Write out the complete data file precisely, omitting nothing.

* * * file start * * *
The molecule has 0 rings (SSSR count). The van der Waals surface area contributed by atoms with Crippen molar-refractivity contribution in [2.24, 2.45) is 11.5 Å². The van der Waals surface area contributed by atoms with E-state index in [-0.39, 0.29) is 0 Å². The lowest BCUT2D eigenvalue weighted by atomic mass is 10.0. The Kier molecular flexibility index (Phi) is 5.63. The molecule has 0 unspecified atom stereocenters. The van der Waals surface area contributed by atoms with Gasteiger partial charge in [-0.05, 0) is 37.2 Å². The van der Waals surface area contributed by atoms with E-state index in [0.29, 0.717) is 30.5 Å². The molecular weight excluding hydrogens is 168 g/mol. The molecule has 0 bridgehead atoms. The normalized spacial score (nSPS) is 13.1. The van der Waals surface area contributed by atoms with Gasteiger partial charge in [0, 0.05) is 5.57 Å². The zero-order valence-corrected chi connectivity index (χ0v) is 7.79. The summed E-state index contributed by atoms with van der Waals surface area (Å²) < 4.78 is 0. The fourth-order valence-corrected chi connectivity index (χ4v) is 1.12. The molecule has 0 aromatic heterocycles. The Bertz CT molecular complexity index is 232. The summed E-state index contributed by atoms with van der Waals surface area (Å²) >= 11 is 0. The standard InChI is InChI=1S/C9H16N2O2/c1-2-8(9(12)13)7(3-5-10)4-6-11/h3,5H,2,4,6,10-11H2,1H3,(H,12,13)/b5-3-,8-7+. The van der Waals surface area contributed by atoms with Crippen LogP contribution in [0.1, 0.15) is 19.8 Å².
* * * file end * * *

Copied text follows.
The molecule has 0 rings (SSSR count). The van der Waals surface area contributed by atoms with Crippen molar-refractivity contribution in [2.24, 2.45) is 11.5 Å². The van der Waals surface area contributed by atoms with E-state index in [-0.39, 0.29) is 0 Å². The lowest BCUT2D eigenvalue weighted by atomic mass is 10.0. The Kier molecular flexibility index (Phi) is 5.63. The molecule has 0 unspecified atom stereocenters. The van der Waals surface area contributed by atoms with Gasteiger partial charge in [-0.05, 0) is 37.2 Å². The van der Waals surface area contributed by atoms with E-state index in [0.29, 0.717) is 30.5 Å². The molecular weight excluding hydrogens is 168 g/mol. The molecule has 0 bridgehead atoms. The normalized spacial score (nSPS) is 13.1. The van der Waals surface area contributed by atoms with Gasteiger partial charge in [0, 0.05) is 5.57 Å². The zero-order valence-corrected chi connectivity index (χ0v) is 7.79. The summed E-state index contributed by atoms with van der Waals surface area (Å²) < 4.78 is 0. The fourth-order valence-corrected chi connectivity index (χ4v) is 1.12. The molecule has 0 aromatic heterocycles. The Bertz CT molecular complexity index is 232. The summed E-state index contributed by atoms with van der Waals surface area (Å²) >= 11 is 0. The standard InChI is InChI=1S/C9H16N2O2/c1-2-8(9(12)13)7(3-5-10)4-6-11/h3,5H,2,4,6,10-11H2,1H3,(H,12,13)/b5-3-,8-7+. The van der Waals surface area contributed by atoms with Crippen LogP contribution in [0.1, 0.15) is 19.8 Å².